Shop Notes: Objects Have Social Lives

It’s unclear if my drawing tablet was made before it was ordered as my 23rd birthday gift for September 3rd, 2020. It’s possible that it was only put together after it was ordered, in a factory near Shenzhen, China. Through the years, thinking of things to put on the birthday wishlist has grown more and more difficult, and so my mother pestered me for ideas until I sent her the details for a low-mid range drawing tablet, $129.99, on Amazon, the XP-Pen Deco Pro Medium.

The tablet arrived a few days after my birthday. I know almost nothing about it before it came into my possession, but it has seen daily use since then. When it was delivered, I unwrapped it with far more glee than I had expected. The moment I plugged it in and used it for the first time, it became real. The abstract notion of digital art that I’d had in my head since I joined DeviantArt at the age of 12, the thing that popular artists were doing and that I’d never been able to, was now concrete.

The first drawing I completed with my tablet, back in early September.

My tablet changed again, adding another step in its evolution from abstract thing to an object of daily life. When I opened commissions for digital art and began offering pieces for payment, the tablet became a part of my personal capital. It adds its worth to mine and allows me to expand upon my worth in a capitalistic society, while still doing something that brings me joy.

Interrogating my tablet feels odd. But, in order to understand it, I’ve set up these five questions below, of which I will attempt to answer one.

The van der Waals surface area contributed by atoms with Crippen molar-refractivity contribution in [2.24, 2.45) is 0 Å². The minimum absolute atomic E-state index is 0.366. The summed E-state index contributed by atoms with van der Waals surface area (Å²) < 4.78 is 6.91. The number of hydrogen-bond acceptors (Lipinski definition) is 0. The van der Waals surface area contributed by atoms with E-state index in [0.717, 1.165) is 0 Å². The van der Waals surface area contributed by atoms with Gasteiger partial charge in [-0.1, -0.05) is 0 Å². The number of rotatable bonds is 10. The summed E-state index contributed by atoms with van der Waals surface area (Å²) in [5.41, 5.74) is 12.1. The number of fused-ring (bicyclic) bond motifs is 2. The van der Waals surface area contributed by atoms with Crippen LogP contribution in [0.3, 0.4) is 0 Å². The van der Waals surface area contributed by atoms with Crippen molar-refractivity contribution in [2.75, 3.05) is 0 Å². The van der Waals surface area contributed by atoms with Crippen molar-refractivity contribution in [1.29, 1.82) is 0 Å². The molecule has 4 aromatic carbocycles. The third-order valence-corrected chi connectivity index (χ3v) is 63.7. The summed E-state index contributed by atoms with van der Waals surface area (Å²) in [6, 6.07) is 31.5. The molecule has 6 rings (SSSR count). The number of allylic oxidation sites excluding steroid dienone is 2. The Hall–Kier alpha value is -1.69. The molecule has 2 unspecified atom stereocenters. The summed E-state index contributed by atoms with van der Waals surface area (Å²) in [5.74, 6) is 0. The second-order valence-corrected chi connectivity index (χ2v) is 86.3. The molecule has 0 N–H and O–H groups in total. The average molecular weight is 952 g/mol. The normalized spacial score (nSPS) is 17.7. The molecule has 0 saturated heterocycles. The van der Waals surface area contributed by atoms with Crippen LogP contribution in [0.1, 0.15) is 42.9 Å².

1. How does my tablet compare with others?
  2. What is the overall industry opinion of digital art?
  3. Who made my tablet, a person or a robot?
  4. More generally, when did digital art become an easily accessible medium?
  5. Who is XP-Pen as a company?

I’ve decided to look at how my tablet compares with other tablets, though I’ve quickly found this to be largely a question of opinion rather than fact. To begin with, The World’s Video Wiki has been updating its ranking of top ten tablets since 2015. While my tablet model doesn’t feature on the list, two other XP-Pen tablets do, in positions 6 and 9. Huion, a giant in the digital drawing tablet industry, makes most of the top 5 tablets in this ranking. Buyer’s Guide’s top ten list for 2021 includes only the XP-Pen drawing monitor, but places it at the top of the list as the best choice for drawing. Lifewire’s list does the same. When it comes to tablets for beginners, the NY Times says that the three best are all manufactured by Wacom and Huion, based on interviews with artists, research, and use of 11 different tablets. Two lists I found included my tablet model, the XP-Pen Deco Pro Medium, FixThePhoto and Creative Bloq. Both place the Deco Pro Medium around the middle range, Creative Bloq ranking it 6th and FixThePhoto classifying it as best screenless drawing tablet (below all other screen models).

So, what do all these rankings actually say about my tablet and how it compares to others? XP-Pen is less widely used and praised than industry giants Wacom and Huion, and the iPad pro also frequently makes appearances due to Apple’s all-encompassing popularity. But when XP-Pen products do show up on lists, they rank well, and compare positively to other tablets based on price and functionality. My tablet is, for the price, an amazing deal (Wacom and Huion models often sell above $300), and does (most importantly for me) what I need it to do. Its life is tied to mine in a way, something that, in all honesty, makes its overall ranking in the world of tablets a bit inconsequential, something I realized in the process of answering this question.

My most recent tablet drawing, product of near constant use over the past 6 months.

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